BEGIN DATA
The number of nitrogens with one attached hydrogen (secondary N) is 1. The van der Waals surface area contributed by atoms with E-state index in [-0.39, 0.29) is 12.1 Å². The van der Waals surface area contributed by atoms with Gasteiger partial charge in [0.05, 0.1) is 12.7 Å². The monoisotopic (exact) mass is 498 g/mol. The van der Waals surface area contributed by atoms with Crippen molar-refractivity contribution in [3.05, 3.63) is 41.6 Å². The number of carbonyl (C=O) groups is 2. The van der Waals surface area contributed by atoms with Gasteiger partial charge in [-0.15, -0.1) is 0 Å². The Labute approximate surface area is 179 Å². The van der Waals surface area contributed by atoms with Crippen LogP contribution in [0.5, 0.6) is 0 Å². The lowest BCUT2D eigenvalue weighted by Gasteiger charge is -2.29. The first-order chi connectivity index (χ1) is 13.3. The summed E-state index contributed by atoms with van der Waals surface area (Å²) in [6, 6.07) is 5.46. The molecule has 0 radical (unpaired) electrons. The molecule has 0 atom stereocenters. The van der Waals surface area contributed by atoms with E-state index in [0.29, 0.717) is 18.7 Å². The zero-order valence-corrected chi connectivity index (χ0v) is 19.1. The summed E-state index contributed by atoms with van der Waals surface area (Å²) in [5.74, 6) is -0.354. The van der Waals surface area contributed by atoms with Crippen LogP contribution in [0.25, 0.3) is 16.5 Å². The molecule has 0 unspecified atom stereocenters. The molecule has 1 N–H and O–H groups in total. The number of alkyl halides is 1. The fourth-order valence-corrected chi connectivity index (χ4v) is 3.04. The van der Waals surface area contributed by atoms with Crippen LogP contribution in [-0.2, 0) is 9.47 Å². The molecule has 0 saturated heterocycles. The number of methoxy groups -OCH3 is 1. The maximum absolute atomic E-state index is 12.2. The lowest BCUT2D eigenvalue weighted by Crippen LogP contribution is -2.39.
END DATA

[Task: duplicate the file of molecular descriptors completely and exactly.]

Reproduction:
The number of nitrogens with one attached hydrogen (secondary N) is 1. The van der Waals surface area contributed by atoms with E-state index in [-0.39, 0.29) is 12.1 Å². The van der Waals surface area contributed by atoms with Gasteiger partial charge in [0.05, 0.1) is 12.7 Å². The monoisotopic (exact) mass is 498 g/mol. The van der Waals surface area contributed by atoms with Crippen molar-refractivity contribution in [3.05, 3.63) is 41.6 Å². The number of carbonyl (C=O) groups is 2. The van der Waals surface area contributed by atoms with Gasteiger partial charge in [-0.15, -0.1) is 0 Å². The Labute approximate surface area is 179 Å². The van der Waals surface area contributed by atoms with Crippen LogP contribution in [0.5, 0.6) is 0 Å². The lowest BCUT2D eigenvalue weighted by Gasteiger charge is -2.29. The first-order chi connectivity index (χ1) is 13.3. The summed E-state index contributed by atoms with van der Waals surface area (Å²) in [6, 6.07) is 5.46. The molecule has 0 radical (unpaired) electrons. The molecule has 0 atom stereocenters. The van der Waals surface area contributed by atoms with E-state index in [0.29, 0.717) is 18.7 Å². The zero-order valence-corrected chi connectivity index (χ0v) is 19.1. The summed E-state index contributed by atoms with van der Waals surface area (Å²) in [5.74, 6) is -0.354. The van der Waals surface area contributed by atoms with Crippen LogP contribution in [0.25, 0.3) is 16.5 Å². The molecule has 0 unspecified atom stereocenters. The molecule has 1 N–H and O–H groups in total. The number of alkyl halides is 1. The fourth-order valence-corrected chi connectivity index (χ4v) is 3.04. The van der Waals surface area contributed by atoms with Crippen LogP contribution in [-0.2, 0) is 9.47 Å². The molecule has 0 saturated heterocycles. The number of methoxy groups -OCH3 is 1. The maximum absolute atomic E-state index is 12.2. The lowest BCUT2D eigenvalue weighted by Crippen LogP contribution is -2.39.